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Wisconsin Idea (copy) (copy)

A shadow from morning sunlight shining through an arch frames a view of on the "Sifting and Winnowing" plaque mounted in the portico of Bascom Hall at the University of Wisconsin-Madison on July 25, 2012. (Photo by Jeff Miller/UW-Madison)

Jeff Miller

"We want regents to advocate for students. We want legislators to create a budget that is ethical." — UW-Stevens Point student Valerie Landowski.

"We do not wish to disrupt the organic discussion that is currently occurring." — UW System President Ray Cross.

Ms. Landowski has blessed us with clarity. She moves past being told that UW-Stevens Point must eliminate majors in history, English, political science and Spanish because the world has changed and studying these subjects no longer fits in. Aristotle was so yesterday. There is no alternative, say the powers that be — life is economic life. They don't even offer a comforting "alas."

The students have been handed a manifesto, "Reimagining our Curriculum for the Future," declaring liberal arts is not the future for UWSP students. It is in more technical fields.

Irritatingly, the fields chosen are short on job openings and long on qualified applicants. UW-River Falls political science professor Neil Kraus has shred those claims by simply checking the numbers.

Valerie resists. The students of UWSP resist. As did the Portage County Board, which voted unanimously to voice support for the humanities at their campus.

UW Regent Regina Millner rightly called all of this a "communications nightmare."

The Wisconsin Idea is not that you tell people in any corner of the state what is the right policy. You ask them.

And, the "it's not my job" attitude of the UW president toward the turmoil at Stevens Point probably is the end of the type of presidency envisioned when the position was created.

In 1970 when the University of Wisconsin and the Wisconsin State University campuses around the state were to be merged, the UW-Madison campus leadership and faculty were against it, fearing association with the "out-state" schools would hurt their academic reputation and their independence. The state universities were not so sure about the deal either. They wanted the cachet of becoming a "University of Wisconsin" but feared the new system would be dominated by Madison.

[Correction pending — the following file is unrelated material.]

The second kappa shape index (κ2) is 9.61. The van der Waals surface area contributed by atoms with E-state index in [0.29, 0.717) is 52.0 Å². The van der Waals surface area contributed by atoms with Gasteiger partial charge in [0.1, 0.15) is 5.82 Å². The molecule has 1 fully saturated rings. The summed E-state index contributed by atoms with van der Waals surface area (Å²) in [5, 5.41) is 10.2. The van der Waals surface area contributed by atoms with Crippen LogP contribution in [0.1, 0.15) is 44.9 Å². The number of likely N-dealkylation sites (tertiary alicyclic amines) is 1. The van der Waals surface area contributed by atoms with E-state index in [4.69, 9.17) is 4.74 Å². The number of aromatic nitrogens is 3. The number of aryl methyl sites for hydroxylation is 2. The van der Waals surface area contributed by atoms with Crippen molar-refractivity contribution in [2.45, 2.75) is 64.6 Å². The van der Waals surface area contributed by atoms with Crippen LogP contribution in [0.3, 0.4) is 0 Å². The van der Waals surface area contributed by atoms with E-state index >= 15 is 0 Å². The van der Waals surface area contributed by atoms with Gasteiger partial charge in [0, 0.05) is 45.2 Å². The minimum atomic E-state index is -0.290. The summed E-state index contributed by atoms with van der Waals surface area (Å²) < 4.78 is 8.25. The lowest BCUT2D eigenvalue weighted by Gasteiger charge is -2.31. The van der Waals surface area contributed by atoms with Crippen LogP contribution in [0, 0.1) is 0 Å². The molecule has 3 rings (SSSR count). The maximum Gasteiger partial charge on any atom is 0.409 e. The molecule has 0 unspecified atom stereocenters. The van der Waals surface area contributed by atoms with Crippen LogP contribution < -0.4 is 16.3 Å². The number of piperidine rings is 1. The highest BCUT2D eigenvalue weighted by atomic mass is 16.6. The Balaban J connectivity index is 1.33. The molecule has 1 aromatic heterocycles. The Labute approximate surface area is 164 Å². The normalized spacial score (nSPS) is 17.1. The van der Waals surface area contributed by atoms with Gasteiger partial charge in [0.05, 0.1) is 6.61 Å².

The compromise adopted by Gov. Patrick Lucey and the Legislature was that the first president of the system would be the sitting president at Madison, professor John Weaver, a distinguished professor of geography, but that the powers of the president would be very limited by statute.

The president would have responsibility for coordinating systemwide policies. It was not to be that each campus went to the Legislature trying to make its own deal. Students were to be the focus.

One of the first things to happen was to set standards for courses and require that those credits would transfer. Before then, for example, if you went to UW-Madison, credits would transfer to Whitewater State University. But Whitewater credits would not transfer to Madison.

The regents would act on the president's proposals.

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Most important, the president was to be the advocate in every corner of the state for Wisconsin's great public universities.

The president would be the maestro conducting the orchestra. He or she would have a stage and a dais to stand on.

The merged system of 26 campuses became the most successful public policy initiative in Wisconsin since the Progressive Era.

The orchestra now awaits. The maestro's baton currently sits in a case on the top floor of Van Hise Hall on the Madison campus. It is the large room with the stunning view of Lake Mendota where the regents meet. 

Tom Loftus of Sun Prairie is a former member of the UW Board of Regents and speaker of the Wisconsin Assembly, and was the Democratic candidate for governor in 1990. He was ambassador to Norway from 1993 to 1998. From 1998 to 2005 he was the special adviser to the director general of the World Health Organization. 

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